Friday, April 17, 2009

Path of the border wall cuts off land grant heir’s property

New Mexico Independent
April 17, 2009
by Marjorie Childress

ALBUQUERQUE — Even though Dr. Eloisa Tamez calls Texas home, she was in New Mexico Thursday afternoon when she got some unwanted news.

In the name of border security, the federal government served her condemnation papers on part of the border-land that’s been in her family for generations.Tamez, who was in town for an academic conference, told NMI that her attorneys emailed her about the condemnation order earlier in the day.

As President Obama traveled to Mexico this week, many folks were focusing on hotly debated security threats coming from Mexico. But the Tamez case illustrated to others why New Mexicans ought to be paying as close attention to what’s happening just across the border in Texas by the U.S. government itself.

Tamez, a University of Texas at Brownsville professor of nursing, owns three acres of land in El Calaboz, Texas, “just up the river” from Brownsville. The property is a remnant of what her family once owned — but one that has a lot of meaning for her.

What many may not realize is that in Texas the federal government is using eminent domain powers to take private property of U.S. citizens north of the border in order to build the so-called border wall, often effectively cutting property owners off from their land south of the newly constructed wall.

The massive wall being constructed along the U.S./Mexico border does not sit on the actual border, which in Texas is the Rio Grande.

Tamez’s land was once part of the San Pedro de Carricitos Land Grant, created by the King of Spain in 1767. While it was handed down to Tamez through many generations, her heritage on the land actually predates even the land grant, she explained. Tamez’s ancestors include tribal members of the indigenous Lipan Apache.

And now, the federal government wants to cut her off from most of her land.

That’s because her property sits square in the path of the authorized border wall. Tamez has been fighting the efforts of the U.S. Department of Homeland Security to condemn and bisect her land with the wall since 2007 — one of the last hold-outs in her community.

She’s tried to meet the government half way, she said, offering to replace a barbed wire fence on her property with a 10-foot wall. And she’s asked for an opening in the wall that would allow her to access what would be over half of her land south of the wall. She said she hasn’t received a response from the government.

While government officials have told Tamez that the wall will only take a quarter of an acre of her land, she said, Tamez totals the loss much higher — more than half of the land will be gone because there will be no access to it. Nor will it be worth much on the market if she’s forced to sell, she added.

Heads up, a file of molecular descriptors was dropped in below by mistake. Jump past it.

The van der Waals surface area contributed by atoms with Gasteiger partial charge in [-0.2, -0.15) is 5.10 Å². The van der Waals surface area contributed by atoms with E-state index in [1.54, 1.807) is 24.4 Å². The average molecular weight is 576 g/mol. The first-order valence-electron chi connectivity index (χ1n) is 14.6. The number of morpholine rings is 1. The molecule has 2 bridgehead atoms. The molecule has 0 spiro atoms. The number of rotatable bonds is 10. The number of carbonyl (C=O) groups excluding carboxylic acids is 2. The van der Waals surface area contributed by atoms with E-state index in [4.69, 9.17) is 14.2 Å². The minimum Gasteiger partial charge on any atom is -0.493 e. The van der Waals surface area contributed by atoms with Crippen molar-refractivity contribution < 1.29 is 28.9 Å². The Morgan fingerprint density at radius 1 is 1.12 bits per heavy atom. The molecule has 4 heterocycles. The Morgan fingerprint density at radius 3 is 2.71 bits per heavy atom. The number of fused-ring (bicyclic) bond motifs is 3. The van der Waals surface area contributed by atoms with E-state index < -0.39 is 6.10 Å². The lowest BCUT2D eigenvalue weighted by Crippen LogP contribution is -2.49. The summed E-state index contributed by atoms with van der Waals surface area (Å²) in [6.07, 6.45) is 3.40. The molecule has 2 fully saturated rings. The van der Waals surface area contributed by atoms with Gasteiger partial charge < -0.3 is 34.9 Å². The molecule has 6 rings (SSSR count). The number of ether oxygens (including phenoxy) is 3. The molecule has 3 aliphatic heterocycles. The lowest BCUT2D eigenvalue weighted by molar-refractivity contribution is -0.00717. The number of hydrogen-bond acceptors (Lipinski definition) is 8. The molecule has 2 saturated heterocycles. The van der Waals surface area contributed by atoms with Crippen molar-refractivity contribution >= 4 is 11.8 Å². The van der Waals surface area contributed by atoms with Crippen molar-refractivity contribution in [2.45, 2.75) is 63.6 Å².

And, as she learned yesterday, time is running out. She was in Albuquerque to give a presentation on the very topic Thursday at the Western Social Sciences Association Conference at the University of New Mexico. That is when she learned she had been served with the condemnation notice by the feds.

When it comes to the land condemnations in Texas, maps of the location of the new walls show them running through many lower-income, Mexican American communities, Tamez said.

This is easily seen on the ground as well, she said, with the wall stopping at wealthy resorts with golf courses.

“They choose our communities because immigrants blend in,” she said. “But that’s stereotyping and discriminatory. Not to mention, un-American.”

Tamez said she had hoped things would be different with President Obama, but that’s not been the case so far.

“They talk about cultural sensitivity, but have ignored us and continued to move forward with the contracts to build the wall,” she elaborated.

“I’m appalled that the president right away said this country would stop the torture and close Guantanamo. But what does he call what’s happening to us? Do we not count?”

Other participants at the WSSA Conference, when hearing about the condemnation notice delivered to Tamez, said New Mexicans should sit up and take notice.

Cynthia Bejaranos, a professor of criminal justice at New Mexico State University in Las Cruces, said the land condemnations in Texas are a trend in the “de-constitutionalization” of border communities.

“I’m a fourth generation U.S. citizen who grew up in Anthony, and have been a resident of the border region my entire life,” she told NMI. “The institutional law enforcement presence with associated police tactics and surveillance has grown massively, with serious implications for the human rights of our Mexican-American communities.”

“I have to go through a checkpoint every time I leave Las Cruces, in any direction,” she continued. “These measures are in the name of border security, but over the past 20 years I’ve seen little to warrant it. And this condemnation of private land in other parts of the southwest are part of the trend — many of us wonder if it’s the next thing we’ll have to deal with.”

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